the recipient of a professional activity.  According to the SDA, “this
means (as a general rule) that the withdrawal of the benefit (…) will
be taxed, regardless of when the ‘cash cancellation’ takes place,
however only if a cash payment indeed takes place”.

Nevertheless, since the SDA characterised the allowance as the
“counterpart to [a] transfer of stocks”, it ultimately ruled in favour
of its exemption.  This characterisation of the allowance as a “transfer
price” allows for full exemption of the amount paid on cancellation of
the options, in accordance with the provisions of the law of 1999.

However, the 50% reduction of the valuation of the taxable benefit
that may have been applied at grant must be withdrawn.

The ruling also clearly states that this supplementary taxable
benefit must be reported by the Belgian employer on a tax sheet if the
allowance is paid by a foreign company.  This is a very strict
application of article 44 of the Law of 26 March 1999.


The ruling is innovative and very interesting as the handling of
payments received as a result of, or in relation to, the cancellation of
share options is the subject of frequent discussions with the Belgian
tax authorities.

The ruling could allow for substantial tax savings when the increase
in value of the underlying share is greater than the result of the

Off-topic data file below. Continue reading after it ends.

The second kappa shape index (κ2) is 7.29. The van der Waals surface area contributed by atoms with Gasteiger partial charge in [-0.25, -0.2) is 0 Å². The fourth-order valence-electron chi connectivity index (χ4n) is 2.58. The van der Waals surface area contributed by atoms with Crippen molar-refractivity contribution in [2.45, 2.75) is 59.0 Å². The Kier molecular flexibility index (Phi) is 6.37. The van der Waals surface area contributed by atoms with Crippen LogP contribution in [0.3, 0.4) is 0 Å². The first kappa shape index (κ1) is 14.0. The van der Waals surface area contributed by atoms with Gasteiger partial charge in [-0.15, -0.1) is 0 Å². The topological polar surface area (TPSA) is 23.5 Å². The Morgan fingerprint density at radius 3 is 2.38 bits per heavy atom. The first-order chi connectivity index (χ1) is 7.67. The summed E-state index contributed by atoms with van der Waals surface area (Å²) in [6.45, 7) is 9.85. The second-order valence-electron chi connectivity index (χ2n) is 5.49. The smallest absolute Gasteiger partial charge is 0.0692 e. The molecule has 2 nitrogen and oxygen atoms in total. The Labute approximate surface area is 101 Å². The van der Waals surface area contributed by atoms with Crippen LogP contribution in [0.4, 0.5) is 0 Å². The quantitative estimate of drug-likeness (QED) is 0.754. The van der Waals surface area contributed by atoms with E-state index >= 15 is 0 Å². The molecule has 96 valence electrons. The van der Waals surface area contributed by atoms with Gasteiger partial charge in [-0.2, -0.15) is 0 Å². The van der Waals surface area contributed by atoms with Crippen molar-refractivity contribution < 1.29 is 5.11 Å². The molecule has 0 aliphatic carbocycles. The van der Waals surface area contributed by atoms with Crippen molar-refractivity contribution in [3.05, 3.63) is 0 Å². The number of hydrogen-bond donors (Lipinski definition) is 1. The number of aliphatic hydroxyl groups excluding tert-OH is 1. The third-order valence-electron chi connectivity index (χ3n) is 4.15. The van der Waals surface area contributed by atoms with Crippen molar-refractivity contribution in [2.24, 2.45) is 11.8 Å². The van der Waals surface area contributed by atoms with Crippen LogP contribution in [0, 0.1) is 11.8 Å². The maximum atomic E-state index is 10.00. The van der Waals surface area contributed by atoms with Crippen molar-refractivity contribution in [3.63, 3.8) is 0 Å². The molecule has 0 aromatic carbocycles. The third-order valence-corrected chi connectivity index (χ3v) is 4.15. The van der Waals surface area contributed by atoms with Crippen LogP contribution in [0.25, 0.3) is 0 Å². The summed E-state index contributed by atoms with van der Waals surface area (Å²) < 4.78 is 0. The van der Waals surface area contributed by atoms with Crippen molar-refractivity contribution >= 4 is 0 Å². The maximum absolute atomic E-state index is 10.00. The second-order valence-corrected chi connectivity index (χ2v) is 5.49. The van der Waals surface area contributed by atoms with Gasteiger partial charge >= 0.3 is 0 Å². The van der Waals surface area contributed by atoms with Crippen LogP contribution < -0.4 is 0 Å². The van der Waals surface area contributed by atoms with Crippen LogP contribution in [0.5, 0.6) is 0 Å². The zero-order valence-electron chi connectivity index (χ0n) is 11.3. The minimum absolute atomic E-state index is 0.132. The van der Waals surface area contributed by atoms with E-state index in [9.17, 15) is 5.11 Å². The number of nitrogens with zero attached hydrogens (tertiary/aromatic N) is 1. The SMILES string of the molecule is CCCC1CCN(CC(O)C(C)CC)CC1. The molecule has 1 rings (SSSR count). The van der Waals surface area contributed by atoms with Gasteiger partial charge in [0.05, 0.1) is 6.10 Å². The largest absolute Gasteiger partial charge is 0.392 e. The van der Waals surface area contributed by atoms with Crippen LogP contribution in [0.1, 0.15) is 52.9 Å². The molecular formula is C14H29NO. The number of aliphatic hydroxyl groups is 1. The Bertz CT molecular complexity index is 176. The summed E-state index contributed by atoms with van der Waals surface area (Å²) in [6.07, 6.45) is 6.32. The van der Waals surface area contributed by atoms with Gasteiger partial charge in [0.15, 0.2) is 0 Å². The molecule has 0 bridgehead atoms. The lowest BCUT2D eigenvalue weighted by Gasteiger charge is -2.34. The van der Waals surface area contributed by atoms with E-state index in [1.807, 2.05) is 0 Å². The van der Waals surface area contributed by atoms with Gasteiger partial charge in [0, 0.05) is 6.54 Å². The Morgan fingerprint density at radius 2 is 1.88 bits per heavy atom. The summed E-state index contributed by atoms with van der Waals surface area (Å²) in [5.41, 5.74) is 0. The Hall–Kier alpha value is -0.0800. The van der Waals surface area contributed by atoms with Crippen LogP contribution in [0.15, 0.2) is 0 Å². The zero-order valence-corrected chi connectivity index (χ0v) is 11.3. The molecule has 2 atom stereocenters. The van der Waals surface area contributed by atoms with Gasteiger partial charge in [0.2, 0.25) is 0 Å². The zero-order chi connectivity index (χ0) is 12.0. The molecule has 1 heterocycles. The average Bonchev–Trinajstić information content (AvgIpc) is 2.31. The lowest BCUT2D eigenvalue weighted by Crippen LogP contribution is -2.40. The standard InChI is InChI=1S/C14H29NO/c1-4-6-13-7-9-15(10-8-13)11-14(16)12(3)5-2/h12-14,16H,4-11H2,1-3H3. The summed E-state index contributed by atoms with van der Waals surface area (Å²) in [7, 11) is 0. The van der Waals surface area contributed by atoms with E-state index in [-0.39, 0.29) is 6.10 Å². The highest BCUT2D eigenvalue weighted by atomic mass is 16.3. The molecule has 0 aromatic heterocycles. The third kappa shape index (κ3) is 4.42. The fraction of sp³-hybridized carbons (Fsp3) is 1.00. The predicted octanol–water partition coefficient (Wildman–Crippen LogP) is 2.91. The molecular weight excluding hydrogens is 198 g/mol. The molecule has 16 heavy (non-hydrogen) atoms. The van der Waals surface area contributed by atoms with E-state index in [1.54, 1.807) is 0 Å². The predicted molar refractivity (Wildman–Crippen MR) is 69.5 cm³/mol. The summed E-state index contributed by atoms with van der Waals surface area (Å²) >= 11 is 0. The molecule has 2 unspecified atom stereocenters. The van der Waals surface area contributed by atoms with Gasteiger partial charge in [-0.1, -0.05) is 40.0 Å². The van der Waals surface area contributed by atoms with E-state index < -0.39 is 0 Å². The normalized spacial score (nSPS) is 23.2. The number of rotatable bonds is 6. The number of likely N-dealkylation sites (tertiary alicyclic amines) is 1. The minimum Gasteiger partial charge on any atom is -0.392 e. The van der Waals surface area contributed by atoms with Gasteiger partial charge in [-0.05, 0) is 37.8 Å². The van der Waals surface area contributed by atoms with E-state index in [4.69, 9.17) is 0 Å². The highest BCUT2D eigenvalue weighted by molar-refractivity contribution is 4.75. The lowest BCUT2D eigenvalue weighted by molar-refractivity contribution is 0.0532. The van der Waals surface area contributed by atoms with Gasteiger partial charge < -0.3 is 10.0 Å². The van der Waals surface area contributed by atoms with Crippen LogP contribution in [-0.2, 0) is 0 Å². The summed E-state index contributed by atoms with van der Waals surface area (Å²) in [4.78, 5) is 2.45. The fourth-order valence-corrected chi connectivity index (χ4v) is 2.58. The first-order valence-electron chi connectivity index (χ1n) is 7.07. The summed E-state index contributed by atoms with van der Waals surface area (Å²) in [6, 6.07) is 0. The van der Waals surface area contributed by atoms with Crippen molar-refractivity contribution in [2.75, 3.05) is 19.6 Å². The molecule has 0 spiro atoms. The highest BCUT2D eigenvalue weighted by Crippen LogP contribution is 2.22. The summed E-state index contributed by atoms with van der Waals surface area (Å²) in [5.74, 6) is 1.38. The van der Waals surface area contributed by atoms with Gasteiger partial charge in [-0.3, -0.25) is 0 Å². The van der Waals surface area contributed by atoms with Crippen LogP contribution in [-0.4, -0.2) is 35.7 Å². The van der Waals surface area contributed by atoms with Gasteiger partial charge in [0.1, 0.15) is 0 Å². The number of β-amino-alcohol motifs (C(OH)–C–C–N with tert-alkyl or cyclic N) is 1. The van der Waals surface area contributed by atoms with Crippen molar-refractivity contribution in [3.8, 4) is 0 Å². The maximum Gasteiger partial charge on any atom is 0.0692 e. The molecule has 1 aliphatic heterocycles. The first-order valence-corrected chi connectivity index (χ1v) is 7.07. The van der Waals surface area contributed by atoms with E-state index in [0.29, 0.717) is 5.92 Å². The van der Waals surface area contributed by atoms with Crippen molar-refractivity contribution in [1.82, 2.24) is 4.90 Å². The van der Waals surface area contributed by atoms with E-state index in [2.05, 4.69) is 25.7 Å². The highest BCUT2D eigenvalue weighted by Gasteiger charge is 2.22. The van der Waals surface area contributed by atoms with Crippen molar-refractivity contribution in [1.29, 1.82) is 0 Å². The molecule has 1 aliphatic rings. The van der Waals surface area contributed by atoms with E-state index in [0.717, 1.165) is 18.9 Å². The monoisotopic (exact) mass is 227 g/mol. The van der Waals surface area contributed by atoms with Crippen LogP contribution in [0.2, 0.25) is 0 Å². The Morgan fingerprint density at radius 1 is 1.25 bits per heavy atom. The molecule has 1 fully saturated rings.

initial percentage of 15%+ or 7.5% applied to the initial valuation.  It
also applies to all Belgian companies, regardless of whether shares are
publicly traded or not.

As a matter of practice, in order to avoid protracted discussions
with the Belgian social security authorities, companies should continue,
where possible, to manage their cancellation program outside Belgium
without recharging any cost to the Belgian affiliate.  This approach is
also recommended to ensure that payroll tax does not have to be deducted
within 15 days of the month following the one in which the allowance is

However, it is also important to note that this is not an optional
regime which a company can refuse to apply if the amount paid on
cancellation of the option is lower than the initial taxable lump sum
benefit applied at grant.

Though the decision is silent on the characterisation of the payment
as the “counterpart to [a] transfer of stocks” which resulted in the
SDA favouring its exemption, this seems to result from the application
of article 42, §2 of the Law of 26 March 1999.  According to this
provision, “the benefits obtained in the event of the transfer of an
option, the exercise of such option or the transfer of the stocks
acquired as a result of this exercise do not constitute any taxable
professional income”.


The Service des Décisions Anticipées (Belgian Office for Advance
Rulings in Fiscal Matters) ruling no. 900.045

For further information or to discuss any of the issues raised
please contact Jean Louis Davain (
on +32 2 743 43 45.

This article was produced by, and re-produced with kind permission
of, our correspondent firm in Belgium, Loyens & Loeff.

Loyens Leoff